Wild and Scenic: A Day in the Life of a Biologist on the Myakka River Part 3

Myakka River State Park, formally established and opened to visitors in 1941, is one of Sarasota County’s unique and precious treasures. In late January, I had the opportunity to join a Florida Department of Environmental Protection biologist at Myakka River State Park to survey 14 miles of the Myakka River by kayak, to better understand the state of the river and the wildlife it supports, as well as some of the conservation issues this spectacular ecosystem faces.

In the blog series “Wild and Scenic”, you can experience a day in the life of a biologist on the Myakka River and get an inside perspective on what’s going on “beneath the surface”. If you haven’t read parts 1 and 2 of the “Wild and Scenic” series, be sure to check them out first!

The Journey So Far

An image of a woman and man in separate kayaks, smiling at the camera.
Zahir and Ben, a Myakka River State Park volunteer. Volunteering is one way to give back to the state parks that we love and enjoy. Learn more about volunteering. Photo: Chris Oliver, Florida Department of Environmental Protection.

In part 2 of this series, we met Chris Oliver, Florida Department of Environmental Protection’s Myakka Wild and Scenic River Biologist and began a 14-mile kayak journey down the Myakka River to survey the ecosystem.

I shared the impact that invasive plant species can have on Florida’s ecosystems, a restoration success story, and a surprise run in with a green water snake.

As we left behind smooth sailing along the soft curves of the river, ahead lay Myakka River’s Lower Lake and Deep Hole- a place where visitors hike out for a little over 2 miles to marvel at the large numbers of congregating alligators.

A Local Wonder

As part of the Wilderness Preserve area, permits are required to hike to Deep Hole, and only 30 are given out each day to protect the habitat and wildlife that depend on it. Deep Hole is a sinkhole that formed many, many years ago near the edge of Myakka River State Park’s Lower Lake. Due to its depth of 131ft., this geological wonder remains a deep-water escape during the dry season. As such, an abundance of birds, fish, alligators, and other wildlife can be found foraging, hunting, and seeking refuge in and around Deep Hole.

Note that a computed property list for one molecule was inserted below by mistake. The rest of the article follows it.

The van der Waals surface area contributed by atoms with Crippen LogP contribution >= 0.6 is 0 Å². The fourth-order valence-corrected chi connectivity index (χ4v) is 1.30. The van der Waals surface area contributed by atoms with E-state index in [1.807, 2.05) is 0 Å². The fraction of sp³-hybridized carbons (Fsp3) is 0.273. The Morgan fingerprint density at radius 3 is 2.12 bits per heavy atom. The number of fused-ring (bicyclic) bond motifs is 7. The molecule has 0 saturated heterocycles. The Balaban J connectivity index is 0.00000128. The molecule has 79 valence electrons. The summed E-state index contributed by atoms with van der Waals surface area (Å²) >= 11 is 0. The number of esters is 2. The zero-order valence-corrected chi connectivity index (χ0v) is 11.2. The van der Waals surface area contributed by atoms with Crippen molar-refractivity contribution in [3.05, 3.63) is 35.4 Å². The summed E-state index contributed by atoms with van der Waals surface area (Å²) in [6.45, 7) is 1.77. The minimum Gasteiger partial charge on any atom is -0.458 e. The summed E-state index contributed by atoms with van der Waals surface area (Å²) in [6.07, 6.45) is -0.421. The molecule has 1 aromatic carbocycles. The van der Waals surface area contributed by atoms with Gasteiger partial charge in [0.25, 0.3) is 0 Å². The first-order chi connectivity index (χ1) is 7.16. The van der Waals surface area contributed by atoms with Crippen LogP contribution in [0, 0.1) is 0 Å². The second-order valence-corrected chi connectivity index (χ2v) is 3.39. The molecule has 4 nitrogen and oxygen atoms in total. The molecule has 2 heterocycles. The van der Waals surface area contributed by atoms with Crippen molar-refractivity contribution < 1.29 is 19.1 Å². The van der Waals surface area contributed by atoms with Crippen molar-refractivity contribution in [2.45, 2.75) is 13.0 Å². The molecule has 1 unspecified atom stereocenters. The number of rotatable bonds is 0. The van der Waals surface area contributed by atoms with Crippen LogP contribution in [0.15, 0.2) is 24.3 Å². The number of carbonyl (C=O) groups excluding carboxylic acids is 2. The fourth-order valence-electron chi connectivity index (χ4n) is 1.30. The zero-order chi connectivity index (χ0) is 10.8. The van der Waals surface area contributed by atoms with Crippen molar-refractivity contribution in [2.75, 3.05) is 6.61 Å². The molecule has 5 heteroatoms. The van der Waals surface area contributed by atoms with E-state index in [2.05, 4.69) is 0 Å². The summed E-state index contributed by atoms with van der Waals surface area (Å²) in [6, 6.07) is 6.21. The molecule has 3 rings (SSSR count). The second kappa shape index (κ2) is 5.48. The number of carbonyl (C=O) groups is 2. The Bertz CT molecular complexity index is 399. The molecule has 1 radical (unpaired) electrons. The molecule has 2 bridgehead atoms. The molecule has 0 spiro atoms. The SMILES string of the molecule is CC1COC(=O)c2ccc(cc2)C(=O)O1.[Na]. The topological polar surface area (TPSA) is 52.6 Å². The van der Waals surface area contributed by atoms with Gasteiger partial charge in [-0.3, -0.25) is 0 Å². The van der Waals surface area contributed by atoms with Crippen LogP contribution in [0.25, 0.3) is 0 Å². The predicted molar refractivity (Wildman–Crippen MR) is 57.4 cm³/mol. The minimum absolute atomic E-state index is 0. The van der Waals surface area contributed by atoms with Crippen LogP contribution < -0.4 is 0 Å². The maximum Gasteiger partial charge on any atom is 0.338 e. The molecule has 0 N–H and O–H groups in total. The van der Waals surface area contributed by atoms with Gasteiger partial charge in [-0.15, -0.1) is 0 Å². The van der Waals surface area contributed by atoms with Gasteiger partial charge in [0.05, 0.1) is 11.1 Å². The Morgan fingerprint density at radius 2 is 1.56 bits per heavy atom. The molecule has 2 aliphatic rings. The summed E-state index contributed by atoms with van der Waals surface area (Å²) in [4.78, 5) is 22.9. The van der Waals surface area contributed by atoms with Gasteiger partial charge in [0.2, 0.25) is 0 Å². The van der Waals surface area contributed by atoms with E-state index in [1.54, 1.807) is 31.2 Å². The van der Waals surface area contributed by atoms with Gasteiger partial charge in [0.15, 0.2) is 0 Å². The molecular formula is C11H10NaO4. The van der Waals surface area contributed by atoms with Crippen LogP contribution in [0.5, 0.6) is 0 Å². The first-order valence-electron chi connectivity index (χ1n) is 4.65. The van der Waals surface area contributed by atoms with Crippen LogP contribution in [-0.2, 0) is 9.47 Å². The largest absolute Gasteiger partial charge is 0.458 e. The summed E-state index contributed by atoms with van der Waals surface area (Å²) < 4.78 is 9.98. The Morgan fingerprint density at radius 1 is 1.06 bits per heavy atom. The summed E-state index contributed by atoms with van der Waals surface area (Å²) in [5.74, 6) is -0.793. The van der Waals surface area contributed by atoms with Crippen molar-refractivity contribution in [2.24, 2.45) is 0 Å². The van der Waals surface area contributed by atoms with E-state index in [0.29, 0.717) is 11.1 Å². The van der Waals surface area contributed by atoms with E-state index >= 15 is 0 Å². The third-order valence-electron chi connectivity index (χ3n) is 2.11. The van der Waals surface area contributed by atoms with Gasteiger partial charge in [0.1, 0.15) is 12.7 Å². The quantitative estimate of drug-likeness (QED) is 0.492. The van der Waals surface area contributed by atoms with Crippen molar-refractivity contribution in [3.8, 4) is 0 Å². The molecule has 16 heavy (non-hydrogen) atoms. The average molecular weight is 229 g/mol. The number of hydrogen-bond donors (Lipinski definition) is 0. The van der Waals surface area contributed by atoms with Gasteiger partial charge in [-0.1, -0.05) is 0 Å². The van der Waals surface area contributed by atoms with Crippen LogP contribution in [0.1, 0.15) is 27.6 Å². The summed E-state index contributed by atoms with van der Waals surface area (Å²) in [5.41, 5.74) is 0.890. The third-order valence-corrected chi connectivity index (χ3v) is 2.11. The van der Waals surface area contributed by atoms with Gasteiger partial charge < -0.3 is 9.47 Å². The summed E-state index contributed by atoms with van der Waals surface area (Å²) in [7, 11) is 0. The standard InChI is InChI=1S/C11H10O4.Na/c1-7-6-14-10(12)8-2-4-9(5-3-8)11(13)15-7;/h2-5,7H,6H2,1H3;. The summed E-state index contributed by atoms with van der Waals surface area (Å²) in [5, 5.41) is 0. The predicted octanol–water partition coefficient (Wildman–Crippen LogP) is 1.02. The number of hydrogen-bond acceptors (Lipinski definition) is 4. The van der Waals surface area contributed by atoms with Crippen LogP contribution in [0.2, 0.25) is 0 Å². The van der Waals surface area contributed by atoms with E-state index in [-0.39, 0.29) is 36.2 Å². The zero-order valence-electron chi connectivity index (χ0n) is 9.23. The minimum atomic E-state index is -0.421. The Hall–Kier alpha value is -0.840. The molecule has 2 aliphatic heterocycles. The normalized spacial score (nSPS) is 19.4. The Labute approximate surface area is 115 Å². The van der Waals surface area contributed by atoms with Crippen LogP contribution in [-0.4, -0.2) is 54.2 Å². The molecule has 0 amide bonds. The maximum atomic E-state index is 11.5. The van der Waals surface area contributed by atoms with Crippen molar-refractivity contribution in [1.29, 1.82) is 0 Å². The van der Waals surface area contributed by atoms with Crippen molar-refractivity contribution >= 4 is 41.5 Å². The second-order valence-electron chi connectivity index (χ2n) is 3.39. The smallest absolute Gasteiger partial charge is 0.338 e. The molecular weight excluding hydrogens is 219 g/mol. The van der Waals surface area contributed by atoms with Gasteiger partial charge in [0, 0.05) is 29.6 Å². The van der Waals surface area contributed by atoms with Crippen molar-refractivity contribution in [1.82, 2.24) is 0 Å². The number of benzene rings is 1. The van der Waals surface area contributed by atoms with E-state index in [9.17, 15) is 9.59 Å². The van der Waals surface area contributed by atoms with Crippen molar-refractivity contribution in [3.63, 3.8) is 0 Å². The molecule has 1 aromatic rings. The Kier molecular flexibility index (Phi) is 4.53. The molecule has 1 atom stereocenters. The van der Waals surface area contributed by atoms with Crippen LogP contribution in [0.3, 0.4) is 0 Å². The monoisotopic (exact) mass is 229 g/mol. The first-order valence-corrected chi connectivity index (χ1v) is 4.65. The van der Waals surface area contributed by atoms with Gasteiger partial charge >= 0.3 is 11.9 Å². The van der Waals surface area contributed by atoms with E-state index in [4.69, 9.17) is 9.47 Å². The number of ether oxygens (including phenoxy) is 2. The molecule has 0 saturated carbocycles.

From 2011-2012, a collaborative research team including individuals from Mote Marine Laboratory, the ADM Exploration Foundation, and Sarasota County Water Resources set out with the help of Myakka River State Park rangers to better understand Deep Hole’s water chemistry and geology (Culter et al., 2013). Equipped with a submerged, backup shark diving cage in case of encounters with large alligators in the low-visibility water, a team of technical divers worked to explore and map the depths of Deep Hole (Culter et al., 2013). You can read more about their findings here.

Traversing the Lower Lake

A large black vulture with a red head flies through the sky.
A turkey vulture’s two-toned wings can be seen as it flies overhead. Photo: Robert Jones, Pixabay.

As we left the shallow restoration area, a large “kettle” of black and turkey vultures soared over head, riding currents of rising warm air. With trained eyes, Chris and Ben, a dedicated Myakka River State Park volunteer who often assists Chris on his surveys, were able to count 81 of them as they circled, bringing our total to 106 for the day.

An image of a man in a kayak in a wide section of the river, with people standing in the background on the water's edge.
Photo: Zahir Ringgold Cordes.

Entering Deep Hole

We crossed the lake and passed through a small, shallow channel where aquatic grasses grew from the water, spotting our first few basking alligators amongst the grasses. We had made it to Deep Hole!

A few hikers and a volunteer were observed standing on the shoreline. Without knowledge of the geological wonders beneath the surface, one might think that Deep Hole was simply another part of the river. Alligators of various sizes were piled on top of one another in one corner of the shoreline, and others peered at us from within the water.

When counting alligators, Chris would categorize them by length in feet as either a 0-4, 4-6, 6-8, or over 8, and noted whether they were observed fully in the water, partially on land, or completely on land. Details are important when observing wildlife behavior.

How Many Is Enough?

3 large alligators rest in the grass along the bank of the river.
Photo: Zahir Ringgold Cordes.

In roughly 8 hours of paddling the 14-mile stretch of the Myakka River, Chris and Ben counted around 81 alligators. While seeing 81 alligators in one day may be more than most people tend to see, this number was down from the previous month’s 92, and even other months, where hundreds could be seen. In fact, according to Chris, there are some indications that numbers of alligators recorded in key areas such as Deep Hole may be declining.

Of course, not every alligator in the environment will be noticed by human eyes, and seasonality, time of year, and weather all impact where alligators are and when. Month to month changes may not be a reliable indicator of overall population trend, so noticing trends in data gathered over years of doing the same survey at the same time of day give a better picture of a population or ecosystem’s health.

Why Do We Need Healthy Alligator Populations?